Ice Racing At Murrayfield
Murrayfield, Kirkcaldy and Ayr all hosted short track ice racing in the 1970's which was ACU Licensed by the Speedway Control Board and Auto Cycle Union. The inaugural meeting at Murrayfield took place on 9th January 1972 and featured teams representing Edinburgh and Ayr. The event captured the public’s imagination and was a sell out, with the queue stretching from the entrance out to the main road. Puch engined 175cc Greeves bikes were found to be the most suitable for ice racing throughout this period with Kennings producing the special studded tyres. It wasn't as fast as the traditional speedway but the physical nature of the racing ensured that there were few dull moments and received TV coverage. There was an ice racing double header on February 1987 at Murrayfield featuring an international four team challenge. In the 1980's the BSA 175 sport bikes were favoured being about half the weight and considered more spritely than the older Greeves model. With the closure of venues capable of hosting ice racing, the damage caused to the ice surface and the availability of ice time over the weekend conflicting with ice hockey it fizzled out. Ice Racing at Murrayfield was fun while it lasted but it was a novelty and not a viable long term sport in Scotland.
Murrayfield Curling Rink 1978
1978 saw the closure of Haymarket Ice Rink, which was predominately a curling rink and a demand suddenly existed from the curling fraternity for more curling ice than could be accommodated within the tight schedules at Murrayfield. The concept of a new rink in Edinburgh dedicated to curling began to emerge, an advisory committee was put together and with the Scottish Rugby Union agreeing to sell the necessary parcel of land the concept turned into reality with a separate seven lane curling rink being opened in September 1980. Later a new company called Murrayfield Curling Limited was formed to separately run the new Rink. The Tuesday and Thursday curling sessions in the main rink were incorporated into the new rink and the ice time released transferred to skating, ice hockey and speed skating. The curling rink is home to several clubs, including Edinburgh Curling Club, Merchiston Curling Club (founded in 1809), Penicuik Curling Club (founded 1815), Peebles Curling Club (1821), Haddington Curling Club (1846) and Aberlady Curling Club (1860).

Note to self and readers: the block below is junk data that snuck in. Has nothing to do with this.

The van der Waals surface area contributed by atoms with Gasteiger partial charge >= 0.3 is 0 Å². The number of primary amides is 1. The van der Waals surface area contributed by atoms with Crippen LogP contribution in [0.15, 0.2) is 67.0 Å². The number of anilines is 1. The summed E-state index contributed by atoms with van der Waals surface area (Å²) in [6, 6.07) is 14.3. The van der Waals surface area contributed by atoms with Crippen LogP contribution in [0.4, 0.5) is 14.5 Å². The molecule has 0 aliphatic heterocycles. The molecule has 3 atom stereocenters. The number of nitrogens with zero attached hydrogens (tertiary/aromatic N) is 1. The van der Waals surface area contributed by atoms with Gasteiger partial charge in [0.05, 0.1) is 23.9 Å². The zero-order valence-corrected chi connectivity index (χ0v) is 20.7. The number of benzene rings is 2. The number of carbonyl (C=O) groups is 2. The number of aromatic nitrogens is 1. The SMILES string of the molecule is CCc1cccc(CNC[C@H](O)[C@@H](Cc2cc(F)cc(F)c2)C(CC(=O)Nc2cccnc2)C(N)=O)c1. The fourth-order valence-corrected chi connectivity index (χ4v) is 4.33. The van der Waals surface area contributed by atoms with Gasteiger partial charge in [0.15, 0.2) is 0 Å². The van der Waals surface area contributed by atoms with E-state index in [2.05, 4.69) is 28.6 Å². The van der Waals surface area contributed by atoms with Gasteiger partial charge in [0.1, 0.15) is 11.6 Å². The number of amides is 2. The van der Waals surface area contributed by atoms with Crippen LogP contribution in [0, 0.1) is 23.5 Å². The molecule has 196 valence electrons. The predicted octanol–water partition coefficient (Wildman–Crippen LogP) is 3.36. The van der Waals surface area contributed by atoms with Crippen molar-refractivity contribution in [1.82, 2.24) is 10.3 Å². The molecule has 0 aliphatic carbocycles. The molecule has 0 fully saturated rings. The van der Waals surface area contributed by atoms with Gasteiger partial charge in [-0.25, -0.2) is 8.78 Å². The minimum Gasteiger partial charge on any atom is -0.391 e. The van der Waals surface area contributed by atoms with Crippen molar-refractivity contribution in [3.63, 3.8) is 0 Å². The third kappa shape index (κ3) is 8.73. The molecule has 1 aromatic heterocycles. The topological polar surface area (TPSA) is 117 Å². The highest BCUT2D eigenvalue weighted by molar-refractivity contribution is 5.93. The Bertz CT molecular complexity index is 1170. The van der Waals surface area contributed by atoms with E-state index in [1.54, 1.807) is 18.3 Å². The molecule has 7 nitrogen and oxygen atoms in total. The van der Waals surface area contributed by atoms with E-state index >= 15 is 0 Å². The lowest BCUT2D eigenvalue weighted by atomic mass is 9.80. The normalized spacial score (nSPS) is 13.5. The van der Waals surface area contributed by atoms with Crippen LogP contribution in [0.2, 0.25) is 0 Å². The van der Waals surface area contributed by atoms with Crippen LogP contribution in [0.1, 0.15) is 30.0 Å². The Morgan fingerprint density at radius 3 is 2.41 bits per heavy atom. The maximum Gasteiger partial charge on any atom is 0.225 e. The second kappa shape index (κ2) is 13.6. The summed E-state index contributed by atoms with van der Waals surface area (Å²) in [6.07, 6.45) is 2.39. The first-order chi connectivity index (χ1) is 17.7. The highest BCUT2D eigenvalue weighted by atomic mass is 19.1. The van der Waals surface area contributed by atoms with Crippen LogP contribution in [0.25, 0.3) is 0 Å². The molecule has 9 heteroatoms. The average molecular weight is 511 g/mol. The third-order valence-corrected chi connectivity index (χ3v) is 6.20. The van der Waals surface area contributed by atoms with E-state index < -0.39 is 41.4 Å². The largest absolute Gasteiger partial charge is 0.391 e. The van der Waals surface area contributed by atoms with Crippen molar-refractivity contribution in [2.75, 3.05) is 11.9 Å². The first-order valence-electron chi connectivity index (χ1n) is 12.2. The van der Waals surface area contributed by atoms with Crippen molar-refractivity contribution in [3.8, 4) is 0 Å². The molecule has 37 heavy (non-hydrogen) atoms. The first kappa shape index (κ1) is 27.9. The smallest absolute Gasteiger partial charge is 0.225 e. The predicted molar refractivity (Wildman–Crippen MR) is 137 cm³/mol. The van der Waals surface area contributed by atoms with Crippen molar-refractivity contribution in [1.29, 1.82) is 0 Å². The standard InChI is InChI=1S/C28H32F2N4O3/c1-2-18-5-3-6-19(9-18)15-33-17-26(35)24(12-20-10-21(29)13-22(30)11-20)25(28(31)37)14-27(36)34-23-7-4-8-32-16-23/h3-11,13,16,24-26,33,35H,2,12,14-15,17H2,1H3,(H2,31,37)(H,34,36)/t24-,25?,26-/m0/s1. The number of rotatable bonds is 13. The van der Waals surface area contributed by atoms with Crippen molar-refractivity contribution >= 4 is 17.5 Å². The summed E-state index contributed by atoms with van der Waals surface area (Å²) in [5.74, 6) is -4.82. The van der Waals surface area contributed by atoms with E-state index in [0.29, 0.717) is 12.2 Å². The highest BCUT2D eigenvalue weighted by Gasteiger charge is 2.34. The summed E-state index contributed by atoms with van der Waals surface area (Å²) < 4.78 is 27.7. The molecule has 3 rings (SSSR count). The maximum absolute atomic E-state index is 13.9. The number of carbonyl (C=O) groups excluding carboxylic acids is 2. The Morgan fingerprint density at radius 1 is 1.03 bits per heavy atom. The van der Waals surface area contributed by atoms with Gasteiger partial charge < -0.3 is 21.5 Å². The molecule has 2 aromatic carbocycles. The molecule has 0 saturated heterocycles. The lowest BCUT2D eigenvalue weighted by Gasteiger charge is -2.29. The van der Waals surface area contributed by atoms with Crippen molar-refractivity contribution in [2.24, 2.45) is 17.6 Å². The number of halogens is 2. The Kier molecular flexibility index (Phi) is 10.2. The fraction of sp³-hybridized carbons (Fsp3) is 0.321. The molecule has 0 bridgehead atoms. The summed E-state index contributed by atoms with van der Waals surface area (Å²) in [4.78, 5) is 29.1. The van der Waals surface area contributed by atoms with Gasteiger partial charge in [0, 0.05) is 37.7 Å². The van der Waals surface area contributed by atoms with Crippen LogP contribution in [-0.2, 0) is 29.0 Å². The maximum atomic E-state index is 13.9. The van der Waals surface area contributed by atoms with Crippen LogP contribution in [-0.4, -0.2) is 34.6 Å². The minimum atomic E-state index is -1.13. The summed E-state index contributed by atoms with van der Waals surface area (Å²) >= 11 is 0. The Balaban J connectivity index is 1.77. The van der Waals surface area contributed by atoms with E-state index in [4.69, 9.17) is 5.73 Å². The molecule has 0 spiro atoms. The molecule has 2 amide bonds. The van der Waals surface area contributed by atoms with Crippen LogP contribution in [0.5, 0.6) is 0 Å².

Professional Ice Hockey 1980's
The 80’s saw the reintroduction of professional ice hockey with the Murrayfield Racers team being one of the most feared teams in Britain. The number of ‘imports’ was initially limited allowing many of the amateur players who had progressed through the junior development stages at Murrayfield, as well as at Dundee, Fife and other rinks, to move smoothly into the new era of ice hockey. Some of the Murrayfield ‘imports’ as well as some of the local home grown talent became nationally known in the Ice Hockey fraternity as well as further afield. Tony Hand MBE Hockey Hall of Fame, the first ever British player drafted by the NHL in North America, was a product of the Murrayfield Junior Development programme. Over his long career Tony played for several clubs and received national recognition for his services to ice hockey in 2003 when he was awarded an MBE.
Ice Skating Grows In Popularity
Also in the 80’s there was an increased public awareness of the existence of ice rinks and the sport of skating thanks to the successes on the national and international stage of John Curry (1976 Olympics, World and European Champion), Robin Cousins (1980 Olympics and European Champion) and Jayne Torvill & Christopher Dean (1984 Olympics, World and European Champions Ice Dance). On Valentines day 1984 ice skating in Britain changed forever, the Winter Olympics were in Sarajevo and Jayne and Chris took to the ice to perform their now legendary Bolero routine to win Olympic gold. More than 24 million viewers watched the stunning performance which earned them perfect scores from all nine judges. It was the first time an ice dancing pair had ever received full marks in a skating competition and is a record that remains intact. All have performed at Murrayfield and Robin Cousins paid the Skating School a visit to pass on some of his knowledge to the next generation.
A number of music and dance events were also held in the early 90's at Murrayfield as the rave scene grew in popularity around the UK which emerged from the Acid house movement.
Phantazia Dance Events 1990'S
The Harlem Globetrotters Oct 1993
In 1993 the World famous Harlem Globetrotters returned to Murrayfield for the third time having already played exhibition matches in 1958 and 1963. For a third time they attracted full capacity crowds